This week, the Wall Street Journal published an essay by a Nobel-laureate economist - and it wasn't Milton Friedman espousing the benefits of vouchers! Indeed, it was a column undercutting the school reform movement that Friedman helped spawn. James J. Heckman asserts that "a major finding from the research literature is that schools and school quality contribute little to the emergence of test-score gaps among children. By the second grade, gaps in ranks of test scores across socioeconomic groups are stable, suggesting that later schooling has little effect in reducing or widening the gaps that appear before students enter school." He continues by saying that "the best way to improve schools is to improve the students sent to them." This is best done, in his view, by investing in high-quality preschool initiatives such as the Perry Preschool Program. We have no complaints with rigorous, academically oriented, early childhood programs (see Eric Osberg's short review, below), though these are few and far between, and we would agree with Heckman that the track record of the K-12 system is uninspiring. But that's precisely why we need to implement strategies (like those in place at the KIPP Academies and other "culture of achievement" schools) that can, and do, give poor and minority students a fighting chance. Giving up on the schools' ability to turn around students' lives not only lets educators off the hook for poor pupil performance, it is akin to writing off millions of American kids. Perhaps economics truly is the "dismal science."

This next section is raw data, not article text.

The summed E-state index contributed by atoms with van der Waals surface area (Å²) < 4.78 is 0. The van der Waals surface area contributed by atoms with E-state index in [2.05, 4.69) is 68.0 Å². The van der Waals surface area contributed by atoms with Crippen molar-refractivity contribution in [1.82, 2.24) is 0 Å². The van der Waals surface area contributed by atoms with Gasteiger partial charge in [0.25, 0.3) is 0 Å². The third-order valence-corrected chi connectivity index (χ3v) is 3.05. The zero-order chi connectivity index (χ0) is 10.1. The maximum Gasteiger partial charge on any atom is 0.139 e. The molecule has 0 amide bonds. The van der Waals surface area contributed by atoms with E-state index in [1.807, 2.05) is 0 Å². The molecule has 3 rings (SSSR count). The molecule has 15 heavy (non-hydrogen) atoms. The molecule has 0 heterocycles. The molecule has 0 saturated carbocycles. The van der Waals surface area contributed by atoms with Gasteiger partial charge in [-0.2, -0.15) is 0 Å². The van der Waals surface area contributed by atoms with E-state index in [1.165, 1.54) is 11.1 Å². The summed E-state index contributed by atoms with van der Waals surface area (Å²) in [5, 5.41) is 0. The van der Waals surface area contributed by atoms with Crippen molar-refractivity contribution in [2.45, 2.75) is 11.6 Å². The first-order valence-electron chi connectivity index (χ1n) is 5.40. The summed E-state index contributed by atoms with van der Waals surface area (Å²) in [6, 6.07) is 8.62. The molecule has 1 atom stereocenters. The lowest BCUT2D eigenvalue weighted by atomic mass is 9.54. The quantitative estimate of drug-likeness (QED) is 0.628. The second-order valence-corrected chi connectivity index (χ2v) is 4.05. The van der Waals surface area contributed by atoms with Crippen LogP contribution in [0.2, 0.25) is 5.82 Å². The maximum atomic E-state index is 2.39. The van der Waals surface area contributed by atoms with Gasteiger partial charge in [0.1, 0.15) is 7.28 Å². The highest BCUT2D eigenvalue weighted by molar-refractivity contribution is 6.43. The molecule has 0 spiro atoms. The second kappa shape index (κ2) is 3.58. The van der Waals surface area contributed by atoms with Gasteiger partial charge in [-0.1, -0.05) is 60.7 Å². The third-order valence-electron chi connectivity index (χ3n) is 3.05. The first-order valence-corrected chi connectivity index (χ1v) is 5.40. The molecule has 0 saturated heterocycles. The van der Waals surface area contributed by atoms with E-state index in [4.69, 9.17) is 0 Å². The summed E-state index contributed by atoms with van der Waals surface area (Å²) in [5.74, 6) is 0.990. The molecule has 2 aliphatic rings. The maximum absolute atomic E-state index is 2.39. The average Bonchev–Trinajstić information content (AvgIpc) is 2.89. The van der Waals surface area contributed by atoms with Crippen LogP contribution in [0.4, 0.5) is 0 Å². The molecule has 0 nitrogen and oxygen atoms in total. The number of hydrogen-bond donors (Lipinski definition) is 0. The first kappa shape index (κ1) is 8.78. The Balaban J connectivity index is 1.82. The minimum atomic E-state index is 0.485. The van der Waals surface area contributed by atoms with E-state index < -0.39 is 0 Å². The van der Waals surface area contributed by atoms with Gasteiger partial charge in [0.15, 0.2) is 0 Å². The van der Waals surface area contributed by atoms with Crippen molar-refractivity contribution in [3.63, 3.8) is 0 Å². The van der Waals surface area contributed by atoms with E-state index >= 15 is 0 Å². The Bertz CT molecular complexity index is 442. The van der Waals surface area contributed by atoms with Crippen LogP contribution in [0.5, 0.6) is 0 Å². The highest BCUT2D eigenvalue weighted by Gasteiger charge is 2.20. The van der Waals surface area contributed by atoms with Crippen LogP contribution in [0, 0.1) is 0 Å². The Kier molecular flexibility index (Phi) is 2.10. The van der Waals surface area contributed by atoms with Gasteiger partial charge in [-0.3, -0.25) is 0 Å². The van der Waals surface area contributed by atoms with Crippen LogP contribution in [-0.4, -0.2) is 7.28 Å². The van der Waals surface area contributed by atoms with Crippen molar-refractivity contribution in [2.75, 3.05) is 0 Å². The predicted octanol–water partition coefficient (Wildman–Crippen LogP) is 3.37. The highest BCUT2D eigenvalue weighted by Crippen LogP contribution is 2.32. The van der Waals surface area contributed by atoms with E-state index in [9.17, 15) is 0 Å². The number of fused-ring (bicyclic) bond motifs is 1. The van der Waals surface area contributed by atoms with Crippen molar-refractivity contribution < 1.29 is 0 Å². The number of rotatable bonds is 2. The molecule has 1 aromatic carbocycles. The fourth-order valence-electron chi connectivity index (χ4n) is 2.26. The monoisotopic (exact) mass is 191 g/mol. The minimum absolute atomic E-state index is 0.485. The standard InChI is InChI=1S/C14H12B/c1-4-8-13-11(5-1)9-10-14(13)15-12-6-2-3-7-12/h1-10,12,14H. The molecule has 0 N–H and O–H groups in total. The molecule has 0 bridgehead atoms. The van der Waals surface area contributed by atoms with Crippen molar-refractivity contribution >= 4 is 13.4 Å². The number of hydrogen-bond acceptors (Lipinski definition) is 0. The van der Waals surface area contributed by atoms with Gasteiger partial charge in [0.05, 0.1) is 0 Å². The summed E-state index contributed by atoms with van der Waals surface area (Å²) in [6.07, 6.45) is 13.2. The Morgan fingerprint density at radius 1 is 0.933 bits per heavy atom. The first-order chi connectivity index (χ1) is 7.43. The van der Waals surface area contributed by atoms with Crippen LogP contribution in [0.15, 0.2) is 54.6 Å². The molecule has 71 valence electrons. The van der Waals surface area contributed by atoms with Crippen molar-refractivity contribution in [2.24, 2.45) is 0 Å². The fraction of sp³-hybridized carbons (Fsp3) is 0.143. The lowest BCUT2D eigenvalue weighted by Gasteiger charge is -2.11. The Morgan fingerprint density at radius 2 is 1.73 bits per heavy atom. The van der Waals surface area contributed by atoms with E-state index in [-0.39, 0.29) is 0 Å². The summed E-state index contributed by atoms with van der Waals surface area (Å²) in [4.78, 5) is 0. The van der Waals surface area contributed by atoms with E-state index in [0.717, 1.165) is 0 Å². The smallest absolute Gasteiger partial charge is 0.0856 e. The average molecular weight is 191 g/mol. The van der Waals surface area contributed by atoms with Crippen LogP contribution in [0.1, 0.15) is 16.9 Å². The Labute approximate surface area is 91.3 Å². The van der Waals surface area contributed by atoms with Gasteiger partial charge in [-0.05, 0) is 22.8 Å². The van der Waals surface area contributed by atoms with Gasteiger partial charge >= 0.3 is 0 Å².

"Catch 'em Young," by James J. Heckman, Wall Street Journal, January 10, 2006 (paid subscription required)